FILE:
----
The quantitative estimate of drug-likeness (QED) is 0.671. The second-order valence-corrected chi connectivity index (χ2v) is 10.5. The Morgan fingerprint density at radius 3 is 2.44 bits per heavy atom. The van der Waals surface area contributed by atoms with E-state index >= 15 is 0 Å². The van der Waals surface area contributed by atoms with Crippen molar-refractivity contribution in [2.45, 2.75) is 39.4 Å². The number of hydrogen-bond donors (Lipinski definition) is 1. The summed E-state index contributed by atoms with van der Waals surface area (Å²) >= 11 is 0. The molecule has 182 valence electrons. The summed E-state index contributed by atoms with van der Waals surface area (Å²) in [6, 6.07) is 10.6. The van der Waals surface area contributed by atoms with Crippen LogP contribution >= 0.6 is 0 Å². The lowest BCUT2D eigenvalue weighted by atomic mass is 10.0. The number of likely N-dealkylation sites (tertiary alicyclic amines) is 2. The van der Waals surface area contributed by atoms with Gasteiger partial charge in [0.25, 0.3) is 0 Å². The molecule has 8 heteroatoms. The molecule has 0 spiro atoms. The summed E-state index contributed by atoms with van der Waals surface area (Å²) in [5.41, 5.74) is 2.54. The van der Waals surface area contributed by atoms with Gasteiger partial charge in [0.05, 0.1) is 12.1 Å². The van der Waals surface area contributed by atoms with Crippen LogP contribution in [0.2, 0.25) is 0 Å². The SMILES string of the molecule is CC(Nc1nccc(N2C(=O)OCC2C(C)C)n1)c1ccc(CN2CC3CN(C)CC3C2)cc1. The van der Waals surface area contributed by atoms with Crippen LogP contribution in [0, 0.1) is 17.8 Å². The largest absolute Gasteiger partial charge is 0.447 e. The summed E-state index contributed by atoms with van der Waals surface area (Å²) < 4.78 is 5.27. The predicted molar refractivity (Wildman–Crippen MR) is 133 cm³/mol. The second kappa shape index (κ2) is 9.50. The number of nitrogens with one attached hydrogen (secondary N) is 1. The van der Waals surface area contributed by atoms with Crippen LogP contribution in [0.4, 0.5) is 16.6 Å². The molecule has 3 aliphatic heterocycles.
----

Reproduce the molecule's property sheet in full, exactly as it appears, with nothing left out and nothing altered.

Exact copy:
The quantitative estimate of drug-likeness (QED) is 0.671. The second-order valence-corrected chi connectivity index (χ2v) is 10.5. The Morgan fingerprint density at radius 3 is 2.44 bits per heavy atom. The van der Waals surface area contributed by atoms with E-state index >= 15 is 0 Å². The van der Waals surface area contributed by atoms with Crippen molar-refractivity contribution in [2.45, 2.75) is 39.4 Å². The number of hydrogen-bond donors (Lipinski definition) is 1. The summed E-state index contributed by atoms with van der Waals surface area (Å²) >= 11 is 0. The molecule has 182 valence electrons. The summed E-state index contributed by atoms with van der Waals surface area (Å²) in [6, 6.07) is 10.6. The van der Waals surface area contributed by atoms with Crippen LogP contribution >= 0.6 is 0 Å². The lowest BCUT2D eigenvalue weighted by atomic mass is 10.0. The number of likely N-dealkylation sites (tertiary alicyclic amines) is 2. The van der Waals surface area contributed by atoms with Gasteiger partial charge in [0.25, 0.3) is 0 Å². The molecule has 8 heteroatoms. The molecule has 0 spiro atoms. The summed E-state index contributed by atoms with van der Waals surface area (Å²) in [5.41, 5.74) is 2.54. The van der Waals surface area contributed by atoms with Gasteiger partial charge in [0.05, 0.1) is 12.1 Å². The van der Waals surface area contributed by atoms with Crippen LogP contribution in [0.2, 0.25) is 0 Å². The SMILES string of the molecule is CC(Nc1nccc(N2C(=O)OCC2C(C)C)n1)c1ccc(CN2CC3CN(C)CC3C2)cc1. The van der Waals surface area contributed by atoms with Crippen LogP contribution in [0, 0.1) is 17.8 Å². The largest absolute Gasteiger partial charge is 0.447 e. The summed E-state index contributed by atoms with van der Waals surface area (Å²) < 4.78 is 5.27. The predicted molar refractivity (Wildman–Crippen MR) is 133 cm³/mol. The second kappa shape index (κ2) is 9.50. The number of nitrogens with one attached hydrogen (secondary N) is 1. The van der Waals surface area contributed by atoms with Crippen LogP contribution in [0.4, 0.5) is 16.6 Å². The molecule has 3 aliphatic heterocycles.